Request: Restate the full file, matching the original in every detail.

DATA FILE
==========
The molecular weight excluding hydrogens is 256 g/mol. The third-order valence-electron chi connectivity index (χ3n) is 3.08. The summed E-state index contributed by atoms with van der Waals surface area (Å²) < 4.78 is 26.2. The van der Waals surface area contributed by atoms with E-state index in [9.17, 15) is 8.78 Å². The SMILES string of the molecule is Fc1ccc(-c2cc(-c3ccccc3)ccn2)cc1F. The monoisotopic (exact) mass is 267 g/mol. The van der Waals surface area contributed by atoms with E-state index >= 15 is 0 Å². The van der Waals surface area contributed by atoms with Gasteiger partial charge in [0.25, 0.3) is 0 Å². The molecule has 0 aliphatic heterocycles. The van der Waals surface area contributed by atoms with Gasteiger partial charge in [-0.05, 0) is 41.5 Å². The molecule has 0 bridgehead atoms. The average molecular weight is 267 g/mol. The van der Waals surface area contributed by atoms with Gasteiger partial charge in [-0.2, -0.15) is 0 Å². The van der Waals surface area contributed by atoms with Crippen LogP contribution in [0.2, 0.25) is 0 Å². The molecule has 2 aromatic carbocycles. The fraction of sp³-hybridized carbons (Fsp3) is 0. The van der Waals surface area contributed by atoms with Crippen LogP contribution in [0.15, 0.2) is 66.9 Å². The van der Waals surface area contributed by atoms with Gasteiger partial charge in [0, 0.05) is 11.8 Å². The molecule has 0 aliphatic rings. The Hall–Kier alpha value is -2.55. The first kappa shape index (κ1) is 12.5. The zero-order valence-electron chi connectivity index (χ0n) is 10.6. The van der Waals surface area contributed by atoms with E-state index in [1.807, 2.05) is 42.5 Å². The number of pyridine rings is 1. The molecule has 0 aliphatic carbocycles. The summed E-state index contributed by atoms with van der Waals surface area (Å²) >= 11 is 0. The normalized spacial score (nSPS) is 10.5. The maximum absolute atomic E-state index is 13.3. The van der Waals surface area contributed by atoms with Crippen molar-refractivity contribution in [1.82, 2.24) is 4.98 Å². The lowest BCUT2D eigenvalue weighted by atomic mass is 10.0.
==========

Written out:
The molecular weight excluding hydrogens is 256 g/mol. The third-order valence-electron chi connectivity index (χ3n) is 3.08. The summed E-state index contributed by atoms with van der Waals surface area (Å²) < 4.78 is 26.2. The van der Waals surface area contributed by atoms with E-state index in [9.17, 15) is 8.78 Å². The SMILES string of the molecule is Fc1ccc(-c2cc(-c3ccccc3)ccn2)cc1F. The monoisotopic (exact) mass is 267 g/mol. The van der Waals surface area contributed by atoms with E-state index >= 15 is 0 Å². The van der Waals surface area contributed by atoms with Gasteiger partial charge in [0.25, 0.3) is 0 Å². The molecule has 0 aliphatic heterocycles. The van der Waals surface area contributed by atoms with Gasteiger partial charge in [-0.05, 0) is 41.5 Å². The molecule has 0 bridgehead atoms. The average molecular weight is 267 g/mol. The van der Waals surface area contributed by atoms with Gasteiger partial charge in [-0.2, -0.15) is 0 Å². The van der Waals surface area contributed by atoms with Crippen LogP contribution in [0.2, 0.25) is 0 Å². The molecule has 2 aromatic carbocycles. The fraction of sp³-hybridized carbons (Fsp3) is 0. The van der Waals surface area contributed by atoms with Crippen LogP contribution in [0.15, 0.2) is 66.9 Å². The van der Waals surface area contributed by atoms with Gasteiger partial charge in [0, 0.05) is 11.8 Å². The molecule has 0 aliphatic rings. The Hall–Kier alpha value is -2.55. The first kappa shape index (κ1) is 12.5. The zero-order valence-electron chi connectivity index (χ0n) is 10.6. The van der Waals surface area contributed by atoms with E-state index in [1.807, 2.05) is 42.5 Å². The number of pyridine rings is 1. The molecule has 0 aliphatic carbocycles. The summed E-state index contributed by atoms with van der Waals surface area (Å²) >= 11 is 0. The normalized spacial score (nSPS) is 10.5. The maximum absolute atomic E-state index is 13.3. The van der Waals surface area contributed by atoms with Crippen molar-refractivity contribution in [1.82, 2.24) is 4.98 Å². The lowest BCUT2D eigenvalue weighted by atomic mass is 10.0.